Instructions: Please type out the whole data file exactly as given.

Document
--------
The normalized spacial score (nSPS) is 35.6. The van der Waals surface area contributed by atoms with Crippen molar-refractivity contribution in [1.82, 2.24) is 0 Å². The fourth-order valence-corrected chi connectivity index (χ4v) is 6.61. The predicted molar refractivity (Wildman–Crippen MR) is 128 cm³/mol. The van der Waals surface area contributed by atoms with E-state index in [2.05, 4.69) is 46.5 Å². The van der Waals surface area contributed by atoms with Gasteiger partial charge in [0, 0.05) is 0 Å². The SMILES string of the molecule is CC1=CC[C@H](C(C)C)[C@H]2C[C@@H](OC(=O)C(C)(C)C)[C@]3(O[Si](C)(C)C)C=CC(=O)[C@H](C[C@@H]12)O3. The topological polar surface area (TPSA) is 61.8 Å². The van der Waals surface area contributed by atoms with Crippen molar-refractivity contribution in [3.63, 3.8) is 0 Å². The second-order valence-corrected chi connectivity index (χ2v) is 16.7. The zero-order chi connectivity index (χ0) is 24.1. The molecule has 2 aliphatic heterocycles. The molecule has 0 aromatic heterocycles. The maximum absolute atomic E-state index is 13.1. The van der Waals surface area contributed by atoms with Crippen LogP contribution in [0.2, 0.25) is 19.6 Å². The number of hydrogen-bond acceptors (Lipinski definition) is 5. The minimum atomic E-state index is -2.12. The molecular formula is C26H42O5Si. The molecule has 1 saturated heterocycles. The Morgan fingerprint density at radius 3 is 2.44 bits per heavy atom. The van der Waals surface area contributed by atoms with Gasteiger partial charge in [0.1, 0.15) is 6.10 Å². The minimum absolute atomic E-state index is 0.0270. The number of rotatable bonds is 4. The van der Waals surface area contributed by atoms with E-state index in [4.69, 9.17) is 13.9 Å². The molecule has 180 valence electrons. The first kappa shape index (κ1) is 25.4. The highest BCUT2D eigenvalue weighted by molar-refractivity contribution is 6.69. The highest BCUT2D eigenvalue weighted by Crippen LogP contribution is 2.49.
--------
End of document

The normalized spacial score (nSPS) is 35.6. The van der Waals surface area contributed by atoms with Crippen molar-refractivity contribution in [1.82, 2.24) is 0 Å². The fourth-order valence-corrected chi connectivity index (χ4v) is 6.61. The predicted molar refractivity (Wildman–Crippen MR) is 128 cm³/mol. The van der Waals surface area contributed by atoms with E-state index in [2.05, 4.69) is 46.5 Å². The van der Waals surface area contributed by atoms with Gasteiger partial charge in [0, 0.05) is 0 Å². The SMILES string of the molecule is CC1=CC[C@H](C(C)C)[C@H]2C[C@@H](OC(=O)C(C)(C)C)[C@]3(O[Si](C)(C)C)C=CC(=O)[C@H](C[C@@H]12)O3. The topological polar surface area (TPSA) is 61.8 Å². The van der Waals surface area contributed by atoms with Crippen molar-refractivity contribution in [3.63, 3.8) is 0 Å². The second-order valence-corrected chi connectivity index (χ2v) is 16.7. The zero-order chi connectivity index (χ0) is 24.1. The molecule has 2 aliphatic heterocycles. The molecule has 0 aromatic heterocycles. The maximum absolute atomic E-state index is 13.1. The van der Waals surface area contributed by atoms with Crippen LogP contribution in [0.2, 0.25) is 19.6 Å². The number of hydrogen-bond acceptors (Lipinski definition) is 5. The minimum atomic E-state index is -2.12. The molecular formula is C26H42O5Si. The molecule has 1 saturated heterocycles. The Morgan fingerprint density at radius 3 is 2.44 bits per heavy atom. The van der Waals surface area contributed by atoms with Gasteiger partial charge in [0.1, 0.15) is 6.10 Å². The minimum absolute atomic E-state index is 0.0270. The number of rotatable bonds is 4. The van der Waals surface area contributed by atoms with E-state index in [4.69, 9.17) is 13.9 Å². The molecule has 180 valence electrons. The first kappa shape index (κ1) is 25.4. The highest BCUT2D eigenvalue weighted by molar-refractivity contribution is 6.69. The highest BCUT2D eigenvalue weighted by Crippen LogP contribution is 2.49.